|2006 Buy and Sell I||| Print ||
Written by Daniel Paulling (Contact & Archive) on May 03, 2006
Every May, there comes a time when fantasy owners start to panic. It’s been one whole month, and their starting shortstop still hasn’t put up anything or their number two starter keeps getting shelled. The first idea that comes into their mind is, “That , you need to get off my team right now.” This can be good for you. That player is the perfect candidate to buy low. Trade for him and you’ve got five good months left. In return, you gotta send someone back. Why not give the opposing owner someone who’s overachieving? Let them have their fluky player that puts up declining stats over the next five months. You’ll get the better part of the deal when you sell-high, buy-low.
SP Doug Davis, Milwaukee Brewers – This southpaw filled out many staffs for me because he gives me what I want: strikeouts, decent ERA, and plays for a good team — which means wins. Not too bad from your third or fourth (or fifth) guy. I may look ridiculous with his 6.39 ERA and 1.87 WHIP right now, but he’s turning things around, especially after that great outing against the Cubs. Trade for him and get the good numbers he’ll put up.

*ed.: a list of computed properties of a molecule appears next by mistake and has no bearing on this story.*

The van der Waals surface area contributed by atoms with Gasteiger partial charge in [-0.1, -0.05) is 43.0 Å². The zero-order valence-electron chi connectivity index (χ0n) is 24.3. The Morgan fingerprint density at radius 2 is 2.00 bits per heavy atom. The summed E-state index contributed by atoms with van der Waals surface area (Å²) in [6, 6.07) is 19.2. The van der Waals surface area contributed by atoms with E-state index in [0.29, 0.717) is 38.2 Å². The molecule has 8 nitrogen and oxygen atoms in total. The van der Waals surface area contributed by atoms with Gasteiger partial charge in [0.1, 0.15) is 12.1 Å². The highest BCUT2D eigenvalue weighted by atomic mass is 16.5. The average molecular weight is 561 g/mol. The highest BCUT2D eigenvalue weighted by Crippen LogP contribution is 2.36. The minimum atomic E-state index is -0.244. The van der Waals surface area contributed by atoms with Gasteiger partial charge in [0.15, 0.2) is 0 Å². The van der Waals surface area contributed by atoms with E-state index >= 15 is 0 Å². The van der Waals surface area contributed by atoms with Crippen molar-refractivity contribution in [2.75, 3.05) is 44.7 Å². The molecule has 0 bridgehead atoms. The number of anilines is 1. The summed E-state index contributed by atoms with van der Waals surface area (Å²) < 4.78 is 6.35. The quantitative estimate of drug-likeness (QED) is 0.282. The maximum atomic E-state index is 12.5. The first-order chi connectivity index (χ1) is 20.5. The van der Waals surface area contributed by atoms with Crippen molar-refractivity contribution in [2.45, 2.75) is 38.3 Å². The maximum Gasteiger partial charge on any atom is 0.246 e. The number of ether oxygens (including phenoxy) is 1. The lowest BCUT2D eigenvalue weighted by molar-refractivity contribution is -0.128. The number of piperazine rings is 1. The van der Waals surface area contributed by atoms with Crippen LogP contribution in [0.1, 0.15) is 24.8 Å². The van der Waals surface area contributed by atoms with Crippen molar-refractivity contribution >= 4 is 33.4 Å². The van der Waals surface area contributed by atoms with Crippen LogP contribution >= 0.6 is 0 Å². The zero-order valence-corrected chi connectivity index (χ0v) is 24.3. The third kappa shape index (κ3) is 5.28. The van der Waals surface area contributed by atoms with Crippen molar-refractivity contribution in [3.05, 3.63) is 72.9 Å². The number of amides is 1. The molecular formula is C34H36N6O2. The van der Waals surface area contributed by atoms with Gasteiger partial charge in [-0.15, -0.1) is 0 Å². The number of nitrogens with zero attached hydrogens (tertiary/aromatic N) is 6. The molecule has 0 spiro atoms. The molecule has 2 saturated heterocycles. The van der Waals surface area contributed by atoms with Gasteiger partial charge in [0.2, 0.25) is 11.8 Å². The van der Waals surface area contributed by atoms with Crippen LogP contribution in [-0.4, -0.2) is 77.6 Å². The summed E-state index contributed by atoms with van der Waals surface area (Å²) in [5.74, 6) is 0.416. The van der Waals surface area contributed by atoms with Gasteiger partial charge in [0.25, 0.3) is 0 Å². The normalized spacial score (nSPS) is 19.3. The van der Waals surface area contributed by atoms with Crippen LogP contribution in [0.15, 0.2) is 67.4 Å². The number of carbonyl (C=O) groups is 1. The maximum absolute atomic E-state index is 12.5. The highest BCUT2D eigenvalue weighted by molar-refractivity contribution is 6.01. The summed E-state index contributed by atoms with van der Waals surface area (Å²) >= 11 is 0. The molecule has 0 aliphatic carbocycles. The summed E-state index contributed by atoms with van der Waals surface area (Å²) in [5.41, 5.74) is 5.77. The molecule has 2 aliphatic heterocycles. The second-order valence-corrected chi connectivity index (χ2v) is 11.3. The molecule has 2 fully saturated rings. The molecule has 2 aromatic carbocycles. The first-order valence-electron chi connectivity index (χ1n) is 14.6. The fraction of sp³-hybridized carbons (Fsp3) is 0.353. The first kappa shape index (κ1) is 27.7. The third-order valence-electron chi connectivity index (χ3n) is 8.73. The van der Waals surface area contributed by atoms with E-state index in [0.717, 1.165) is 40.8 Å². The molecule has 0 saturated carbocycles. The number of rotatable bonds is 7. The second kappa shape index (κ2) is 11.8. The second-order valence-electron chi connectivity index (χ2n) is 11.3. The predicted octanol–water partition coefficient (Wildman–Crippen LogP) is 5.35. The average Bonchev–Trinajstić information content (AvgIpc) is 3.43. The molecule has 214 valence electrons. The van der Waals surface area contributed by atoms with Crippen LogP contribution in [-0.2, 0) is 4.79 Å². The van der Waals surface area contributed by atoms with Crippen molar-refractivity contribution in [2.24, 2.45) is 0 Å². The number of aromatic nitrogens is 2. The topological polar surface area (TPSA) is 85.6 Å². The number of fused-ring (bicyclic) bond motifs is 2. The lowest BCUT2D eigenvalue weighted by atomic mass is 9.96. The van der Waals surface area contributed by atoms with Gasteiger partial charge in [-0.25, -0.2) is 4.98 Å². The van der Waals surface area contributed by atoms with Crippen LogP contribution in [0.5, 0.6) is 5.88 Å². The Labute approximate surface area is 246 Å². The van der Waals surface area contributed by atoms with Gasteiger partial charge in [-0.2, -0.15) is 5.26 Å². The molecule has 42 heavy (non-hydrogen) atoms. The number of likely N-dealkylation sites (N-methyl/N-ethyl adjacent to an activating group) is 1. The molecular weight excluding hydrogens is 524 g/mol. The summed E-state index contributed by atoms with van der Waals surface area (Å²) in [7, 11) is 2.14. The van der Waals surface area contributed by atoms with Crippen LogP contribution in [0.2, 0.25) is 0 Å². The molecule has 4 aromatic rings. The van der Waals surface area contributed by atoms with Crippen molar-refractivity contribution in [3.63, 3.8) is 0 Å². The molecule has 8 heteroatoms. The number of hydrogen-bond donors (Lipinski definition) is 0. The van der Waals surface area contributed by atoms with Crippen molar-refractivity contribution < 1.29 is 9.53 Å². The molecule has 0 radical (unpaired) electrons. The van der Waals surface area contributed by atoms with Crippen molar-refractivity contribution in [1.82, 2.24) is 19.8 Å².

SS Rafael Furcal, Los Angeles Dodgers – Furcal’s season so far can be simply defined as “absolutely atrocious.” He’s batting below the Mendoza line (.198) with no homers and only 2 RBIs. But he was drafted for the steals, and he’s got a respectable six in that category. This is the same player who went on a tremendous tear down the stretch last season (over .320 batting average the last three months). I expect the numbers in every category to rise starting very soon because he’s finally getting over his knee problems.
2B Marcus Giles, Atlanta Braves – Furcal’s former double play partner has been playing through a finger injury, and while I normally steer clear of players with anything wrong with their hands, I know he’s a gamer, and I recommend you pick him up. With Edgar Renteria and Chipper Jones finally back, he’ll have better bats behind him to drive him in. Combine that with his eventual health, and Giles will be a top 8 2B at least. Brian’s younger brother has the talent to contribute a little bit in all five categories.